Exome Sequencing – just coding DNA

Whole Exome Sequencing (WES) sequences only the regions of DNA which code for proteins. This accounts for approximately 2% of the whole genome. On the DNA highway, WES represents every known exit and town, even ones that are not thought of as important, or are as yet still unknown.

Genotyping – curated DNA

Then onto genotyping. Here information for a carefully selected number of bases is captured. These bases are usually selected because they represent locations where particular sequences associate with characteristics. But there are huge regions of the exome, let alone the genome which aren’t covered. Genotyping picks up just the important stops on the highway that have activity. Approximate regions covered by whole genome sequencing (WGS), whole exome sequencing (WES) and consumer genotyping. 23andMe, and most other services are all genotyping companies. They look at select points of interest in your DNA, and look for variations (polymorphisms) giving rise to the term Single Nucleotide Polymorphism (SNP). But as you can see the amount of the genome they cover is tiny, approximately 0.03%!

Which genotyping service is best?

How long is a piece of string? A bit of a blasé answer, but there really isn’t much to separate the major players, a fact which is summed up really nicely by this table (which I also summarise below). There will be some differences in how the data is presented to you within their site, and their particular focus i.e. may be more relevant for those trying to trace relatives and construct a family tree, whereas 23andMe provides more “health” based information. – best for family tree searches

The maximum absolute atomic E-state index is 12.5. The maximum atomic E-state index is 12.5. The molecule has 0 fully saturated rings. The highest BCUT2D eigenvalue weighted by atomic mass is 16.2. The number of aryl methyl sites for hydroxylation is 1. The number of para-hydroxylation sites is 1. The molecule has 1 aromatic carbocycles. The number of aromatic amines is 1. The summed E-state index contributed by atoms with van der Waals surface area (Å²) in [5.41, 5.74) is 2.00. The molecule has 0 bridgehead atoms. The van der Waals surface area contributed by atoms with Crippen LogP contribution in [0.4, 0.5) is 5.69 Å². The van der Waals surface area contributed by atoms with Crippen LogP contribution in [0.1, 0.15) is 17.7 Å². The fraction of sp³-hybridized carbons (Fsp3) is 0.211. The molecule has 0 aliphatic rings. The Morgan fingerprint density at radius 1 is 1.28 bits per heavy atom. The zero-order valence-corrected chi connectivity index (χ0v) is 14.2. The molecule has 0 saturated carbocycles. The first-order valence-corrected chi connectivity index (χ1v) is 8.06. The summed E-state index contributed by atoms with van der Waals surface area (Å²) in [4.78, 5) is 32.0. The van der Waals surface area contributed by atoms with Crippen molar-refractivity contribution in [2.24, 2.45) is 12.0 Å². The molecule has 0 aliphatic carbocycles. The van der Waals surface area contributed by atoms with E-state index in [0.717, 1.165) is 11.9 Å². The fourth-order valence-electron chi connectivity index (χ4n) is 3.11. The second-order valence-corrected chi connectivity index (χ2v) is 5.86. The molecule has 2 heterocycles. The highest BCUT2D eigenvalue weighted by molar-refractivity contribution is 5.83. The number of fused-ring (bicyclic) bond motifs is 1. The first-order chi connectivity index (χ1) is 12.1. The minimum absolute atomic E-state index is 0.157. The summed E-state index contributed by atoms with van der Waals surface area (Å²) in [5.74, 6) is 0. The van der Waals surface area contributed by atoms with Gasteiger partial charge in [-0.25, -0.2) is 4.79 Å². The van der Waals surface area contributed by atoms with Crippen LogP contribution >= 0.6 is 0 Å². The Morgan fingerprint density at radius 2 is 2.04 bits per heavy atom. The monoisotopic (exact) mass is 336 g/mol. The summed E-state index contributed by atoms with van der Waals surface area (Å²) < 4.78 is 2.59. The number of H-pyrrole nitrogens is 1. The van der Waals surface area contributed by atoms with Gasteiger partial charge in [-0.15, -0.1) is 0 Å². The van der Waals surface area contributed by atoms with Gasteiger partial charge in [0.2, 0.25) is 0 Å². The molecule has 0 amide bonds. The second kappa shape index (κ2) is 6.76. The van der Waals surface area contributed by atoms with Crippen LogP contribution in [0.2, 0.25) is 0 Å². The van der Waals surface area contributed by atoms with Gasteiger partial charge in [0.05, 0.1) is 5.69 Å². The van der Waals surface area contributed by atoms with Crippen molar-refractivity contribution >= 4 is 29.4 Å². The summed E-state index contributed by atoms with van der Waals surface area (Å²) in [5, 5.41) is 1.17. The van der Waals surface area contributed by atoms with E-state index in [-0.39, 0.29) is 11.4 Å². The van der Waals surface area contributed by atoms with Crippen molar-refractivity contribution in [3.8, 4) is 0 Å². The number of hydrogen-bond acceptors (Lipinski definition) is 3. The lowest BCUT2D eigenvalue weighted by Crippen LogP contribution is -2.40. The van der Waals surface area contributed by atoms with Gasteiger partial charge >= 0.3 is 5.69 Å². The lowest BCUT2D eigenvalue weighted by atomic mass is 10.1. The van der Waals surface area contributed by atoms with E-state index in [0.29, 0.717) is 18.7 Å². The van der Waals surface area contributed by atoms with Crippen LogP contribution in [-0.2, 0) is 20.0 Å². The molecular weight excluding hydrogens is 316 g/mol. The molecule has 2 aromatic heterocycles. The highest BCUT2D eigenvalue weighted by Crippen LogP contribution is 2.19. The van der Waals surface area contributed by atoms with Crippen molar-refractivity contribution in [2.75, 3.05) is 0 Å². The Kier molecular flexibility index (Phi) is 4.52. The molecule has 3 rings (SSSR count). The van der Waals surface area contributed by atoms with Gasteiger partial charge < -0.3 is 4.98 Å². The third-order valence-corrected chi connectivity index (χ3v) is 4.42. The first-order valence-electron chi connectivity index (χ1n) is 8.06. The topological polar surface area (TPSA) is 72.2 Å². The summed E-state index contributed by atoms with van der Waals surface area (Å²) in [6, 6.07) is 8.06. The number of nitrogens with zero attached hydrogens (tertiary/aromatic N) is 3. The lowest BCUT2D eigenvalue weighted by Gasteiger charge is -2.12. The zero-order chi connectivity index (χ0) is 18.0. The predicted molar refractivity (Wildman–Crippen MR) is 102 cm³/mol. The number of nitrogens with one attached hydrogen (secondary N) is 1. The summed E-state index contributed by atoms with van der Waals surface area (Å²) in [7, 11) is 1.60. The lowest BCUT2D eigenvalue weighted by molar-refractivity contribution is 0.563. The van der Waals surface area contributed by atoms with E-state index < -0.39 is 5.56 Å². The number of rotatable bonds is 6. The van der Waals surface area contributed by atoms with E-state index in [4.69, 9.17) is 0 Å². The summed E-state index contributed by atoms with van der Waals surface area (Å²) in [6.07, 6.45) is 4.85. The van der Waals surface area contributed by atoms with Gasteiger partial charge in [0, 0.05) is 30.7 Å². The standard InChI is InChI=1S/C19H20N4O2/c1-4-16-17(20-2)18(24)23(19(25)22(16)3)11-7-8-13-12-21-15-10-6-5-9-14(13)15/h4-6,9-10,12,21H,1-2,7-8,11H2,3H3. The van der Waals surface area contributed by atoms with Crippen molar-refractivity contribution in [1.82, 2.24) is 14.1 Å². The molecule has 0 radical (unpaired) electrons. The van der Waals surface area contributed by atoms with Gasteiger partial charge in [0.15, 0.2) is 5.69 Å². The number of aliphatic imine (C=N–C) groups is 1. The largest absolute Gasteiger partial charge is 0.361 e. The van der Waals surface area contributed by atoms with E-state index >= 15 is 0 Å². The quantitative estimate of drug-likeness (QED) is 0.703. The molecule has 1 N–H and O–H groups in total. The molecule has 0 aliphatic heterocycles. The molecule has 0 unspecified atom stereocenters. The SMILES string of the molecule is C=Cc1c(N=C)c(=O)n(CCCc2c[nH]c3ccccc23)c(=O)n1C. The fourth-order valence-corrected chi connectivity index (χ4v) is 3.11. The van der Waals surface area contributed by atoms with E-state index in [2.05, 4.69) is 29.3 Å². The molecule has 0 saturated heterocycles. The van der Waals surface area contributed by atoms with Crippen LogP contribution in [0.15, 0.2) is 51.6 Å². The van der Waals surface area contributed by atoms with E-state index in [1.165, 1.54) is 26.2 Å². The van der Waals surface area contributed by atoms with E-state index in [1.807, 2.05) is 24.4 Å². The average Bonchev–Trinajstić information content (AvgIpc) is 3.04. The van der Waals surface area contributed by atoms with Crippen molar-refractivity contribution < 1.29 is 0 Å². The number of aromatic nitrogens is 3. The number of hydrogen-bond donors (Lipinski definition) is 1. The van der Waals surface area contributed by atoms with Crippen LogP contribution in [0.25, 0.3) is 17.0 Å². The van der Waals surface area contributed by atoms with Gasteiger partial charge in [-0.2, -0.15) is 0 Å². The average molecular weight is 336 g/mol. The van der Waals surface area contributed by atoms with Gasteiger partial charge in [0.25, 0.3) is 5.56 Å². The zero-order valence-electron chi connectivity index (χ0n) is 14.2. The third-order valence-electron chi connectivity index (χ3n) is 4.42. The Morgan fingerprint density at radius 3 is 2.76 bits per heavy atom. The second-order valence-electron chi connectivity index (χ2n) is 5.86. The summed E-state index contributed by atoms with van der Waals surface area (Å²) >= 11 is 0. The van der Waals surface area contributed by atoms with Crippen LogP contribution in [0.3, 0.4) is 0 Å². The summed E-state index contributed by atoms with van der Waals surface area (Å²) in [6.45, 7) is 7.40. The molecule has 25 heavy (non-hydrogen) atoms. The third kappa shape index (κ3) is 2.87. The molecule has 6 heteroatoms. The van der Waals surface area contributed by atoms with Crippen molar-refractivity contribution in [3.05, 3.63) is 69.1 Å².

As the name suggests, beats 23and me for those trying to construct a family tree, or find a distant relative. The company boasts a database of over 5 million from which users can “connect dots” with those who may be related. To be clear, this is an interface win, rather than a data advantage, because as we will see, both services are very comparable.

23andme – best for health research

23andme wins out on how they present health data to customers (although it’s important to point out that the Health plus Ancestry version of 23andme is more expensive). For example, 23andme users can access a “Genetic health risk” section which outlines the genetic risk for conditions like late onset Alzheimer’s and Age-related macular degeneration. The company has even included a new report providing risk factors for celiac disease.